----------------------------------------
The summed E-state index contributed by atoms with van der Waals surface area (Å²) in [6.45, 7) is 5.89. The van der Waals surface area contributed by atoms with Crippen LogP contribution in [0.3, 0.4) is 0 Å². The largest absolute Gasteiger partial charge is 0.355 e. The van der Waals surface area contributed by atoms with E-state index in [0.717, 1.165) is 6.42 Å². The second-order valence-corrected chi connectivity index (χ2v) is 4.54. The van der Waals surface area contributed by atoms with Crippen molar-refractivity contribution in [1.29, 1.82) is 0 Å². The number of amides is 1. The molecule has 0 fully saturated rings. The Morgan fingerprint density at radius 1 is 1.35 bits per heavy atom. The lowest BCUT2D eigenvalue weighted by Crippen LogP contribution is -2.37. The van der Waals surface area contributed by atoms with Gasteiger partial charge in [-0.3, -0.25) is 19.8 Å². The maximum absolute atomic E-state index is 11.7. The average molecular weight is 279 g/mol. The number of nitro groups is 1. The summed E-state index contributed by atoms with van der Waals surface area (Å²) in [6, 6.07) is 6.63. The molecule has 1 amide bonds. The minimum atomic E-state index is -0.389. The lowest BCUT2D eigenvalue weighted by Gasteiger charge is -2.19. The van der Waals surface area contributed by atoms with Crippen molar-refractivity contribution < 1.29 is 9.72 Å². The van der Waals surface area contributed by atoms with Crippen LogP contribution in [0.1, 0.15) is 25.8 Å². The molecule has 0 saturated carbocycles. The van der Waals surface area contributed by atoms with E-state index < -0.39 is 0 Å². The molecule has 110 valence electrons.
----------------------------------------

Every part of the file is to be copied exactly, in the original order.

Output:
The summed E-state index contributed by atoms with van der Waals surface area (Å²) in [6.45, 7) is 5.89. The van der Waals surface area contributed by atoms with Crippen LogP contribution in [0.3, 0.4) is 0 Å². The largest absolute Gasteiger partial charge is 0.355 e. The van der Waals surface area contributed by atoms with E-state index in [0.717, 1.165) is 6.42 Å². The second-order valence-corrected chi connectivity index (χ2v) is 4.54. The van der Waals surface area contributed by atoms with Crippen molar-refractivity contribution in [1.29, 1.82) is 0 Å². The number of amides is 1. The molecule has 0 fully saturated rings. The Morgan fingerprint density at radius 1 is 1.35 bits per heavy atom. The lowest BCUT2D eigenvalue weighted by Crippen LogP contribution is -2.37. The van der Waals surface area contributed by atoms with Gasteiger partial charge in [-0.3, -0.25) is 19.8 Å². The maximum absolute atomic E-state index is 11.7. The average molecular weight is 279 g/mol. The number of nitro groups is 1. The summed E-state index contributed by atoms with van der Waals surface area (Å²) in [6, 6.07) is 6.63. The molecule has 1 amide bonds. The minimum atomic E-state index is -0.389. The lowest BCUT2D eigenvalue weighted by Gasteiger charge is -2.19. The van der Waals surface area contributed by atoms with Crippen molar-refractivity contribution < 1.29 is 9.72 Å². The van der Waals surface area contributed by atoms with Crippen LogP contribution in [0.1, 0.15) is 25.8 Å². The molecule has 0 saturated carbocycles. The van der Waals surface area contributed by atoms with E-state index < -0.39 is 0 Å². The molecule has 110 valence electrons.